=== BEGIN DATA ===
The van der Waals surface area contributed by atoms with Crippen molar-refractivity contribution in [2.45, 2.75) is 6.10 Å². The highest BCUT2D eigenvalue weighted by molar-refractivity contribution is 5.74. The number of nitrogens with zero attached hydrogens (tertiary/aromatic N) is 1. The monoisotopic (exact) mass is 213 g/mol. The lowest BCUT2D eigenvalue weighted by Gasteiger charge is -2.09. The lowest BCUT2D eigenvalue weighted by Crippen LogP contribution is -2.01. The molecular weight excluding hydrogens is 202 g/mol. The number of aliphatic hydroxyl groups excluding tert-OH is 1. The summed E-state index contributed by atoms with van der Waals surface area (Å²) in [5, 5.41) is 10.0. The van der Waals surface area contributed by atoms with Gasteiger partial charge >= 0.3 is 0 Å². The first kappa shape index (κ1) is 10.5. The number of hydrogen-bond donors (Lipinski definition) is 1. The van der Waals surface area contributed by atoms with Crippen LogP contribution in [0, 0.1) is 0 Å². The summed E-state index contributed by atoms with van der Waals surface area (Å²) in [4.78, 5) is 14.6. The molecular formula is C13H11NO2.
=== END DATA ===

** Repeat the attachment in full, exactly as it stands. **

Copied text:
The van der Waals surface area contributed by atoms with Crippen molar-refractivity contribution in [2.45, 2.75) is 6.10 Å². The highest BCUT2D eigenvalue weighted by molar-refractivity contribution is 5.74. The number of nitrogens with zero attached hydrogens (tertiary/aromatic N) is 1. The monoisotopic (exact) mass is 213 g/mol. The lowest BCUT2D eigenvalue weighted by Gasteiger charge is -2.09. The lowest BCUT2D eigenvalue weighted by Crippen LogP contribution is -2.01. The molecular weight excluding hydrogens is 202 g/mol. The number of aliphatic hydroxyl groups excluding tert-OH is 1. The summed E-state index contributed by atoms with van der Waals surface area (Å²) in [5, 5.41) is 10.0. The van der Waals surface area contributed by atoms with Gasteiger partial charge >= 0.3 is 0 Å². The first kappa shape index (κ1) is 10.5. The number of hydrogen-bond donors (Lipinski definition) is 1. The van der Waals surface area contributed by atoms with Crippen LogP contribution in [0, 0.1) is 0 Å². The summed E-state index contributed by atoms with van der Waals surface area (Å²) in [4.78, 5) is 14.6. The molecular formula is C13H11NO2.